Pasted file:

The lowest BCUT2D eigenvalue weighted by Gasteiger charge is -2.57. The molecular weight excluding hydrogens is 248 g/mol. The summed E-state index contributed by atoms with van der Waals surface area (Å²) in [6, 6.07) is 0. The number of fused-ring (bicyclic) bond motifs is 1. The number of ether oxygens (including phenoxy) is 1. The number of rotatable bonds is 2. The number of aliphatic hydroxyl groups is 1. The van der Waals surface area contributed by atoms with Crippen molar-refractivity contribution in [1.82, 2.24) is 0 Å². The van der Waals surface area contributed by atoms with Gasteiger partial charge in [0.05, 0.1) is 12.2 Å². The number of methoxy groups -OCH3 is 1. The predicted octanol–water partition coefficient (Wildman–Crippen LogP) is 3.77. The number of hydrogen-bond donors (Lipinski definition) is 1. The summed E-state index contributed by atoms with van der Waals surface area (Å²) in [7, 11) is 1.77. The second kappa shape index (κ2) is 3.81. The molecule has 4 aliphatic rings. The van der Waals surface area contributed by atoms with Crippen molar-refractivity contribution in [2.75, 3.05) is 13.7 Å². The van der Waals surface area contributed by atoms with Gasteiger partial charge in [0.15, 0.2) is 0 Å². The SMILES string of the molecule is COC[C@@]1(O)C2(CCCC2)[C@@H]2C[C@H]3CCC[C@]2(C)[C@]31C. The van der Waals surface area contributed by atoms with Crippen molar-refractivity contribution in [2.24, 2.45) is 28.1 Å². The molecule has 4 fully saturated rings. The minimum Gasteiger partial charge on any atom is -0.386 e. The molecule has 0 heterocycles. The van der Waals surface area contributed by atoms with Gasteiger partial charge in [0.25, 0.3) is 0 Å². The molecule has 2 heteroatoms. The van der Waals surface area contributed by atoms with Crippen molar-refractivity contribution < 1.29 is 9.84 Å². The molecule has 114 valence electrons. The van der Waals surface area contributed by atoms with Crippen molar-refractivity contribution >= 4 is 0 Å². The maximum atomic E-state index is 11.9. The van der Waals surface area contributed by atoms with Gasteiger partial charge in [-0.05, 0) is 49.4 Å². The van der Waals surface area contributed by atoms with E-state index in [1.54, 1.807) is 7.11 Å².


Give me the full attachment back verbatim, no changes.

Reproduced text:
The lowest BCUT2D eigenvalue weighted by Gasteiger charge is -2.57. The molecular weight excluding hydrogens is 248 g/mol. The summed E-state index contributed by atoms with van der Waals surface area (Å²) in [6, 6.07) is 0. The number of fused-ring (bicyclic) bond motifs is 1. The number of ether oxygens (including phenoxy) is 1. The number of rotatable bonds is 2. The number of aliphatic hydroxyl groups is 1. The van der Waals surface area contributed by atoms with Crippen molar-refractivity contribution in [1.82, 2.24) is 0 Å². The van der Waals surface area contributed by atoms with Gasteiger partial charge in [0.05, 0.1) is 12.2 Å². The number of methoxy groups -OCH3 is 1. The predicted octanol–water partition coefficient (Wildman–Crippen LogP) is 3.77. The number of hydrogen-bond donors (Lipinski definition) is 1. The summed E-state index contributed by atoms with van der Waals surface area (Å²) in [7, 11) is 1.77. The second kappa shape index (κ2) is 3.81. The molecule has 4 aliphatic rings. The van der Waals surface area contributed by atoms with Crippen molar-refractivity contribution in [2.75, 3.05) is 13.7 Å². The van der Waals surface area contributed by atoms with Gasteiger partial charge in [0.15, 0.2) is 0 Å². The SMILES string of the molecule is COC[C@@]1(O)C2(CCCC2)[C@@H]2C[C@H]3CCC[C@]2(C)[C@]31C. The van der Waals surface area contributed by atoms with Crippen molar-refractivity contribution in [2.24, 2.45) is 28.1 Å². The molecule has 4 fully saturated rings. The minimum Gasteiger partial charge on any atom is -0.386 e. The molecule has 0 heterocycles. The van der Waals surface area contributed by atoms with Gasteiger partial charge in [0.25, 0.3) is 0 Å². The molecule has 2 heteroatoms. The van der Waals surface area contributed by atoms with Crippen molar-refractivity contribution < 1.29 is 9.84 Å². The molecule has 114 valence electrons. The van der Waals surface area contributed by atoms with Crippen molar-refractivity contribution >= 4 is 0 Å². The maximum atomic E-state index is 11.9. The van der Waals surface area contributed by atoms with Gasteiger partial charge in [-0.05, 0) is 49.4 Å². The van der Waals surface area contributed by atoms with E-state index in [1.54, 1.807) is 7.11 Å².